MS. PERINO: Well, you just got the document. You're a little bit at more of an advantage than I am, sitting here -- standing here. But we have talked before about the best way to stimulate the economy is to pass an energy bill. The best way to make sure that we stimulate the economy is to pass this rescue package.
There's some elements of the package that have been put forward by Democrats for a second stimulus that we do not think would be stimulative to the economy, such as unemployment insurance -- the food stamps, we believe we have met the need and that we were prepared to do more and there is reserve money available for that. So I'll let you all read that document that just came out from OMB, but that's -- our position on the stimulus -- second stimulus package hasn't changed.
Back when the first stimulus package was up for debate, I wrote a diary, "Bipartisanship Vs. Reality: The Stimulus Package", which included a chart from adapted from a presentation by CBO Director Peter R. Orszag. Here's what my reformatted version of the chart looked like:
|Individual Tax Proposals|
|Temporary Tax Reductions|
|Withholding Holiday for the Employee Payroll Tax||Large||Medium||Large|
|Across-the-Board Tax Rate Cut||Small||Short||Small|
|Deferring or Eliminating Scheduled Tax Increases|
|Extending the AMT Patch||Medium||Long||Medium|
|Deferring or Eliminating Tax Rate Increases Under EGTRRA or JGTRRA||Small||Long||Small|
|Business Tax Proposals|
|Cut in Corporate Tax Rates||Small||Long||Small|
|Incentives for New Investment||Medium||Medium||Large|
|Extending Operating Loss and Carryback Provisions||Small||Medium||Large|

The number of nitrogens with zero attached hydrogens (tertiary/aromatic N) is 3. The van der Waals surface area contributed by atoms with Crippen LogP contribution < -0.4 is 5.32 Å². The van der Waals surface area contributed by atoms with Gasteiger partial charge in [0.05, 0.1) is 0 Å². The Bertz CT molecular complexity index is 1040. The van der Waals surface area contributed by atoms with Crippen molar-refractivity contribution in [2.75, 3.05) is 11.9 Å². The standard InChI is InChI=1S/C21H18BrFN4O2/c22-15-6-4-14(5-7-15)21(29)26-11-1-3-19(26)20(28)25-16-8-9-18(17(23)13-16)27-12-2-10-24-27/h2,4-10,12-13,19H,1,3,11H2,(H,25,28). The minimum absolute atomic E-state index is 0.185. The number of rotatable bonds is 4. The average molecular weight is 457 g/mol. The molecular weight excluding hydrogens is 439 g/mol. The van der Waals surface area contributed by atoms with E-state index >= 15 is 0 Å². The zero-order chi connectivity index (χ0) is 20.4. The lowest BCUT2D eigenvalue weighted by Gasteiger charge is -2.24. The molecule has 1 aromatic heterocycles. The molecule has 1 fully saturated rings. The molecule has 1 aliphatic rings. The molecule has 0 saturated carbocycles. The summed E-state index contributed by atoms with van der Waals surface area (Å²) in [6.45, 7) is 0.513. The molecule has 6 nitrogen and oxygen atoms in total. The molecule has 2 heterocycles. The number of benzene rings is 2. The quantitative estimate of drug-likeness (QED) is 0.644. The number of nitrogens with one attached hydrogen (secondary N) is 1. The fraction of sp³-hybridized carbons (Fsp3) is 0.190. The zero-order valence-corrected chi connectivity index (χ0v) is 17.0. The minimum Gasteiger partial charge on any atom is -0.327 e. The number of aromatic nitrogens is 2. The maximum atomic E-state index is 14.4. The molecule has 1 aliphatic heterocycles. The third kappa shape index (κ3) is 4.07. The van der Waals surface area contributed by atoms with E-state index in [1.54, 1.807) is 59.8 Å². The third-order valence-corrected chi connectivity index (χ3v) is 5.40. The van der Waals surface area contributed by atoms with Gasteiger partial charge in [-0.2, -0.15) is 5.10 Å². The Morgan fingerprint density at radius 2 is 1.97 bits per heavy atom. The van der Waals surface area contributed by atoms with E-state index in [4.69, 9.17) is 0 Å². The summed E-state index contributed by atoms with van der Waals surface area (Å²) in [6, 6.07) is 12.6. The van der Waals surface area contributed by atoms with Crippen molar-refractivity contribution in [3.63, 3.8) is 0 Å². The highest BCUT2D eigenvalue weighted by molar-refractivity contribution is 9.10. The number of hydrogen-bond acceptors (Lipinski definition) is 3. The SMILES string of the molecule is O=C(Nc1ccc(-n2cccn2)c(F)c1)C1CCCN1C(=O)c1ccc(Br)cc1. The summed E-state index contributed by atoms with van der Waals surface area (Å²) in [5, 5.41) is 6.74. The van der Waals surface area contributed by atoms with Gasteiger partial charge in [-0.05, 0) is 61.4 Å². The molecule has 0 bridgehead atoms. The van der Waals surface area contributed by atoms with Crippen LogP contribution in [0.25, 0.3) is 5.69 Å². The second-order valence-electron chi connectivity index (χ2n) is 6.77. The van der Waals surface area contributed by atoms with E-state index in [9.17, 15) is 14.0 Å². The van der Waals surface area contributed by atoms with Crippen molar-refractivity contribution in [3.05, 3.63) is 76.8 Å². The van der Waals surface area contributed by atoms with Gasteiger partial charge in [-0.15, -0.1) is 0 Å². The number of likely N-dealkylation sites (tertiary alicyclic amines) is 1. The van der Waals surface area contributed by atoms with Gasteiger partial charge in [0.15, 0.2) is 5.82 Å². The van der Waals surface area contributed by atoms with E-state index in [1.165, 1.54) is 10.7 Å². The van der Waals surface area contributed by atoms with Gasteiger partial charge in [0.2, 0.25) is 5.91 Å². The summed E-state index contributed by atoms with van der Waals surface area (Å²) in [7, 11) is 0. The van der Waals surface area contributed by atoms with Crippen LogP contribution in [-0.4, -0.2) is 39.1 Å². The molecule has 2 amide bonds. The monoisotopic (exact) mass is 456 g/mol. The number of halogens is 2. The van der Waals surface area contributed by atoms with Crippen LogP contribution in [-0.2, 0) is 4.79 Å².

|Direct Transfer Payments to Households|
|Extending or Expanding Unemployment Benefits||Large||Short||Small|
|Temporarily Increasing Food Stamp Benefits||Large||Short||Small|
|Providing General Aid to State and Local Governments||Medium||Medium||Large|
|Investing in Public Works Projects||Small||Long||Small|
As can be seen at a glance, the only options that are marked favorably in all three categories--for cost-effectiveness, speed and certainty--were unemployment insurance and food stamps, the two programs that Perino singled out as reasons for vetoing the proposal. Thus, this isn't even a matter of cold-heartedness. It's plain, outright stupidity. And unlike the first package, this one comes up directly opposite the proposed Wall Street bailout, so that the utter perversion of economic reality has a lot more political downside to it.
If only a spotlight were shown on it.
Such as, oh, I don't know.... forcing the Senate Republicans to attack the substance of the bill, and echo the White House's anti-reality economics? And forcing them to do this for hour after hour after hour....
Let's face it. The Democrats held all the cards they needed on this one. And a good number of Republicans knew it. Dole voted to proceed, as did Coleman and Collins. OTOH, Evan Bayh voted to block it.
In a post mortem, AP reported:
With the economy still sagging, Democrats have pressed for a follow-up plan that focused on extending unemployment benefits, boosting food stamp payments and building infrastructure projects like roads, bridges, water and sewer projects and school repairs.
They got no interest from President Bush and his GOP allies in Congress. "Record spending that could lead to record tax increases or higher deficits will not advance our economic recovery," the White House said.
So, $700 billion for Wall Street? To important to even ask questions. But $56.2 billion for Main Street? "Record spending that could lead to record tax increases or higher deficits..."
What could be clearer? And what more could a politically relevant opposition party want in the way of a showdown?